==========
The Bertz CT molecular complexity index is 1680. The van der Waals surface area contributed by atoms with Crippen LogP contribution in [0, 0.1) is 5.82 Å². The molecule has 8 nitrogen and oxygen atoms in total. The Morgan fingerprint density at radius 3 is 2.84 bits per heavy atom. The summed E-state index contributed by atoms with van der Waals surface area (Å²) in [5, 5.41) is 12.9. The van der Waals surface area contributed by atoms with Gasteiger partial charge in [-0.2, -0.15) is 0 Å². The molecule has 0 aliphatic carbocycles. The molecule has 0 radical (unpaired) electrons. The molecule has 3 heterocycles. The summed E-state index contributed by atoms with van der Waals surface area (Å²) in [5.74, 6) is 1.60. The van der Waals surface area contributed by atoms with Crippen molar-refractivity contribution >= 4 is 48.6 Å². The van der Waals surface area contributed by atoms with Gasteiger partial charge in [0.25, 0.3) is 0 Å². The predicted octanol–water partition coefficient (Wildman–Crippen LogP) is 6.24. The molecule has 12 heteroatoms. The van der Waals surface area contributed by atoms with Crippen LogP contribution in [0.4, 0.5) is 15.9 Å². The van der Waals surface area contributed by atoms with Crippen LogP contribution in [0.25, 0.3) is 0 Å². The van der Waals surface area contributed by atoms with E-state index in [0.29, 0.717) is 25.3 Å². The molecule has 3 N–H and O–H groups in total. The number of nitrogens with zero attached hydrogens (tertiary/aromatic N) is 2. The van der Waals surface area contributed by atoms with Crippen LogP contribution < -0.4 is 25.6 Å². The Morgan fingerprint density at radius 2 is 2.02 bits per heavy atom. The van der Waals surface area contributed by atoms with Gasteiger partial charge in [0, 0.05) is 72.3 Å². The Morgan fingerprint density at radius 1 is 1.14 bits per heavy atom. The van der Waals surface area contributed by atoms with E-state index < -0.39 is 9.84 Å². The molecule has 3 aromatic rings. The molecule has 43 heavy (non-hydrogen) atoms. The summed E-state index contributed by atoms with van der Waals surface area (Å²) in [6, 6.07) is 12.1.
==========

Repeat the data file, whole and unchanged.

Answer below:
The Bertz CT molecular complexity index is 1680. The van der Waals surface area contributed by atoms with Crippen LogP contribution in [0, 0.1) is 5.82 Å². The molecule has 8 nitrogen and oxygen atoms in total. The Morgan fingerprint density at radius 3 is 2.84 bits per heavy atom. The summed E-state index contributed by atoms with van der Waals surface area (Å²) in [5, 5.41) is 12.9. The van der Waals surface area contributed by atoms with Gasteiger partial charge in [-0.2, -0.15) is 0 Å². The molecule has 0 aliphatic carbocycles. The molecule has 0 radical (unpaired) electrons. The molecule has 3 heterocycles. The summed E-state index contributed by atoms with van der Waals surface area (Å²) in [5.74, 6) is 1.60. The van der Waals surface area contributed by atoms with Crippen molar-refractivity contribution >= 4 is 48.6 Å². The van der Waals surface area contributed by atoms with Gasteiger partial charge in [0.25, 0.3) is 0 Å². The predicted octanol–water partition coefficient (Wildman–Crippen LogP) is 6.24. The molecule has 12 heteroatoms. The van der Waals surface area contributed by atoms with Crippen LogP contribution in [0.4, 0.5) is 15.9 Å². The van der Waals surface area contributed by atoms with Crippen LogP contribution in [0.25, 0.3) is 0 Å². The van der Waals surface area contributed by atoms with E-state index in [0.29, 0.717) is 25.3 Å². The molecule has 3 N–H and O–H groups in total. The number of nitrogens with zero attached hydrogens (tertiary/aromatic N) is 2. The van der Waals surface area contributed by atoms with Crippen LogP contribution < -0.4 is 25.6 Å². The Morgan fingerprint density at radius 2 is 2.02 bits per heavy atom. The van der Waals surface area contributed by atoms with Gasteiger partial charge in [0, 0.05) is 72.3 Å². The Morgan fingerprint density at radius 1 is 1.14 bits per heavy atom. The van der Waals surface area contributed by atoms with E-state index < -0.39 is 9.84 Å². The molecule has 3 aromatic rings. The molecule has 43 heavy (non-hydrogen) atoms. The summed E-state index contributed by atoms with van der Waals surface area (Å²) in [6, 6.07) is 12.1.